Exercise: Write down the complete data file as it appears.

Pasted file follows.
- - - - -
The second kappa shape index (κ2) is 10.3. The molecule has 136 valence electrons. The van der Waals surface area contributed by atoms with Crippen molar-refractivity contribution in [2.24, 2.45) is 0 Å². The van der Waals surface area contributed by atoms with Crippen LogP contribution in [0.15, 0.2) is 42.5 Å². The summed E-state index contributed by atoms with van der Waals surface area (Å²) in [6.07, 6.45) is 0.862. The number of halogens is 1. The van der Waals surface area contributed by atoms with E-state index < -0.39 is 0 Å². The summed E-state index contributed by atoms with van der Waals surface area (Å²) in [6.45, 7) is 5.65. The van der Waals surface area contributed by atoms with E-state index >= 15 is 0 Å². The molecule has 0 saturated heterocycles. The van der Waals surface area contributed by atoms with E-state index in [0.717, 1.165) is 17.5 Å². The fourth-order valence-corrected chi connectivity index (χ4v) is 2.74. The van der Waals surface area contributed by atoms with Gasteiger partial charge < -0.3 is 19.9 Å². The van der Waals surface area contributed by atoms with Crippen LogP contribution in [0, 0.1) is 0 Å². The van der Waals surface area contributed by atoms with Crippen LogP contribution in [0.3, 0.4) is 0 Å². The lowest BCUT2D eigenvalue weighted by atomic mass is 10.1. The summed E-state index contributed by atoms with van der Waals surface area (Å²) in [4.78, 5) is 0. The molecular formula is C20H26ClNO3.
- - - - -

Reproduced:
The second kappa shape index (κ2) is 10.3. The molecule has 136 valence electrons. The van der Waals surface area contributed by atoms with Crippen molar-refractivity contribution in [2.24, 2.45) is 0 Å². The van der Waals surface area contributed by atoms with Crippen LogP contribution in [0.15, 0.2) is 42.5 Å². The summed E-state index contributed by atoms with van der Waals surface area (Å²) in [6.07, 6.45) is 0.862. The number of halogens is 1. The van der Waals surface area contributed by atoms with E-state index < -0.39 is 0 Å². The summed E-state index contributed by atoms with van der Waals surface area (Å²) in [6.45, 7) is 5.65. The van der Waals surface area contributed by atoms with E-state index >= 15 is 0 Å². The molecule has 0 saturated heterocycles. The van der Waals surface area contributed by atoms with E-state index in [0.717, 1.165) is 17.5 Å². The fourth-order valence-corrected chi connectivity index (χ4v) is 2.74. The van der Waals surface area contributed by atoms with Gasteiger partial charge < -0.3 is 19.9 Å². The van der Waals surface area contributed by atoms with Crippen LogP contribution in [0, 0.1) is 0 Å². The van der Waals surface area contributed by atoms with Crippen LogP contribution in [0.3, 0.4) is 0 Å². The lowest BCUT2D eigenvalue weighted by atomic mass is 10.1. The summed E-state index contributed by atoms with van der Waals surface area (Å²) in [4.78, 5) is 0. The molecular formula is C20H26ClNO3.